Orlando drug abuse counselors comment on recent news related to increased drug use in elementary schools.  Every parent’s biggest fear is to find out whether or not their child is using drugs or alcohol. There is never an easy way to be certain that your child is perhaps abusing drugs or alcohol. Many of the signs and symptoms for substance abuse can be related to other mental health disorders and at times to typical teen behaviors. It is recommended that if you suspect substance abuse in your teen to simply ask. Do not be alarmed if your child lies about it or tries to hide it. Chronic users usually have poor coping skills and tend to self-medicate during difficult times. Most teens will engage in experimental drug use presented by other classmates and peer pressure. Keep in mind that drugs do not discriminate and it could happen in any family regardless of status, age, lifestyle or gender.

Article Author Mayeling Angelastro, MS interviewed below by CBS 6 on Drug Use in Elementary School

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1. Behavioral Problems: Substance abuse in teens may cause drastic changes in relationships with family members or even friends. Sudden mood instability or irrational mood swings. Other behaviors such as withdrawal, laughing at nothing, sudden lack of coordination and hostility could be associated with substance abuse.

2. Personal Hygiene: It is not uncommon for a teen to have a decreased desire in personal hygiene. There could be a tendency of wearing long sleeves in warm weather to cover up marks, burns on fingers or possibly lips, red eyes or flushed cheeks.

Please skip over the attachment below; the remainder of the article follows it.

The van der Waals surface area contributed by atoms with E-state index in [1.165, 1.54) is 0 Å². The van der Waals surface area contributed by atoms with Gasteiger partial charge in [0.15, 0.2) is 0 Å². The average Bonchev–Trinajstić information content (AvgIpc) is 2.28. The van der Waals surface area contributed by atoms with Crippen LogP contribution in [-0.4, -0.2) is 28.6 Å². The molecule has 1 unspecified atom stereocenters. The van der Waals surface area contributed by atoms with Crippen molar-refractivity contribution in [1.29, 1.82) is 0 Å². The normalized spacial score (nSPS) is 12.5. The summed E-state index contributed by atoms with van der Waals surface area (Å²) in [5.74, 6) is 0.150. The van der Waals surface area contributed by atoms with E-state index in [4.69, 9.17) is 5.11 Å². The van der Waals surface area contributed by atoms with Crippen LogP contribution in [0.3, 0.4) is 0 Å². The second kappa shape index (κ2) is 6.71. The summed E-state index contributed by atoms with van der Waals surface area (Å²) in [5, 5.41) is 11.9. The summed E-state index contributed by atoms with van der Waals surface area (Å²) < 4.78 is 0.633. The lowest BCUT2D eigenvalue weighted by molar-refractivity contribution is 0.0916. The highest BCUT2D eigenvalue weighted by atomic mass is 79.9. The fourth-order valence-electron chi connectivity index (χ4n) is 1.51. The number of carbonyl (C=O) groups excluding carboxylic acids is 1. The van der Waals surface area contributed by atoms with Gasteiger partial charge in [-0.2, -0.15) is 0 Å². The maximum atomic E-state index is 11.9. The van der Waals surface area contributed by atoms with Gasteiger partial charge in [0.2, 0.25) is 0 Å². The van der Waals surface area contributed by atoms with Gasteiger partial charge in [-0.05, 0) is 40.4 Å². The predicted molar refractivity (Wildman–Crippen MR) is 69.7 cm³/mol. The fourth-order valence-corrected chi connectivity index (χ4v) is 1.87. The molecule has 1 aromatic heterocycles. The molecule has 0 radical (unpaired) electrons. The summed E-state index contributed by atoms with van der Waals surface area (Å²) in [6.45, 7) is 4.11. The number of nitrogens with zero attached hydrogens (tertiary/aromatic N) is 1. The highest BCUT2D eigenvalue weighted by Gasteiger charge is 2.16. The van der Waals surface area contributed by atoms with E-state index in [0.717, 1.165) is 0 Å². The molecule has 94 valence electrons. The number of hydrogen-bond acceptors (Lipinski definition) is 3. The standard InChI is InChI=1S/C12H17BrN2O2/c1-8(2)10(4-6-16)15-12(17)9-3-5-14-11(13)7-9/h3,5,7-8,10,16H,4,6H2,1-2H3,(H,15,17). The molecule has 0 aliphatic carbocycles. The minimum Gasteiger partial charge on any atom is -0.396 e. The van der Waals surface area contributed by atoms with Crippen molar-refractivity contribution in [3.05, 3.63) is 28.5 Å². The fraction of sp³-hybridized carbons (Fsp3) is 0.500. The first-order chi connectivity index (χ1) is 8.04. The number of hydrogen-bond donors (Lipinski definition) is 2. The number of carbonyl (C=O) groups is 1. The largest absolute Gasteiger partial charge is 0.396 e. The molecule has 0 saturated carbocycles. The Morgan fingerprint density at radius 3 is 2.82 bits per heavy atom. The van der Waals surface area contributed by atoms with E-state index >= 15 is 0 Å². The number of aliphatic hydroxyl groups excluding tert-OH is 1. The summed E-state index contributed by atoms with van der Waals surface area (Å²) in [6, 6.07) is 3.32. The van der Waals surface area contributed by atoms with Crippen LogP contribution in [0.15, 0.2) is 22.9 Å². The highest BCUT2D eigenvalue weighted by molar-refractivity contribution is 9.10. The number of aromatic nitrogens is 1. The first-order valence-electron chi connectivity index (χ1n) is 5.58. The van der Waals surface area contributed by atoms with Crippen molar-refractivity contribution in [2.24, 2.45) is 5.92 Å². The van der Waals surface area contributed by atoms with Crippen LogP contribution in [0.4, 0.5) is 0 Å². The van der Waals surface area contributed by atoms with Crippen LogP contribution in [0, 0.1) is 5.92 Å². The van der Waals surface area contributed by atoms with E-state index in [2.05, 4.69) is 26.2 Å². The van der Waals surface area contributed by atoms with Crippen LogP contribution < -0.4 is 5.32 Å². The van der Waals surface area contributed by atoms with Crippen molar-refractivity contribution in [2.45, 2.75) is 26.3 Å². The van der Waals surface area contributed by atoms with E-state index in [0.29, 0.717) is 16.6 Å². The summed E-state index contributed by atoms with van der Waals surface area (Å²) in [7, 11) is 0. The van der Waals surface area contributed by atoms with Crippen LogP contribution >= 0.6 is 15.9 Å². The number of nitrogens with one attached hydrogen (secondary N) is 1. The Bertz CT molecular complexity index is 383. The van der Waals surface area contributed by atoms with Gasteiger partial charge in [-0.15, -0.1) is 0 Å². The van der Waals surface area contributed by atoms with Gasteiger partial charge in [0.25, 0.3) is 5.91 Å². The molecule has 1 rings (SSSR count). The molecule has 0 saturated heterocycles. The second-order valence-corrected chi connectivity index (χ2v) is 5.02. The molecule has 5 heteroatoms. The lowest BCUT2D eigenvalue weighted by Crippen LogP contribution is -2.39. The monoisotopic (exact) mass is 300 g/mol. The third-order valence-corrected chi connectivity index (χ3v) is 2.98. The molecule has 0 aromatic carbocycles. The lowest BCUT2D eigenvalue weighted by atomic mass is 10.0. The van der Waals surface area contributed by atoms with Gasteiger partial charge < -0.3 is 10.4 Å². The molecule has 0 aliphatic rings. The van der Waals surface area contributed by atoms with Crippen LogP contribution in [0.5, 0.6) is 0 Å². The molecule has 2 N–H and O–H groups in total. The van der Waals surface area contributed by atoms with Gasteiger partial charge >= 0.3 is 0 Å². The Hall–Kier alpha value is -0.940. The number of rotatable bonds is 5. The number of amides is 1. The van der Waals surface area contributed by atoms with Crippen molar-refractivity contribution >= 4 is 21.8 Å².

3. Health Problems: Be aware of sudden weight changes, sweatiness, headaches, nosebleeds or unexplained skin abrasions. Substance abuse will have an effect on their health. Constant runny nose not related to colds or allergies can be an effect of substance abuse.

4. Personal Habits: Be weary of new personal habits out of the ordinary for your teen. Such habits include but are not limited to:

  1. Cash flow problems.
  2. Sudden appetite known as “munchies,”
  3. Excessive use of eye drops.
  4. Increased outings at night.
  5. Frequent breaks in curfew.

As you already noticed, these behaviors will not be only related to substance abuse. However, if you suspect these changes in your teen then there is a high possibility that your teen is going through something that requires professional attention. It is not recommended for a parent to wait to be certain of a substance abuse to seek help. As mentioned before, most chronic users are self-medicating and have developed poor coping skills.

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Author: Mayeling Angelastro, MA is an Orlando Winter Park Bilingual Registered Mental Health Counselor Intern providing help to couples, families, couples, children and teenagers with offices in Winter Park and East Orlando.  (407) 248-0030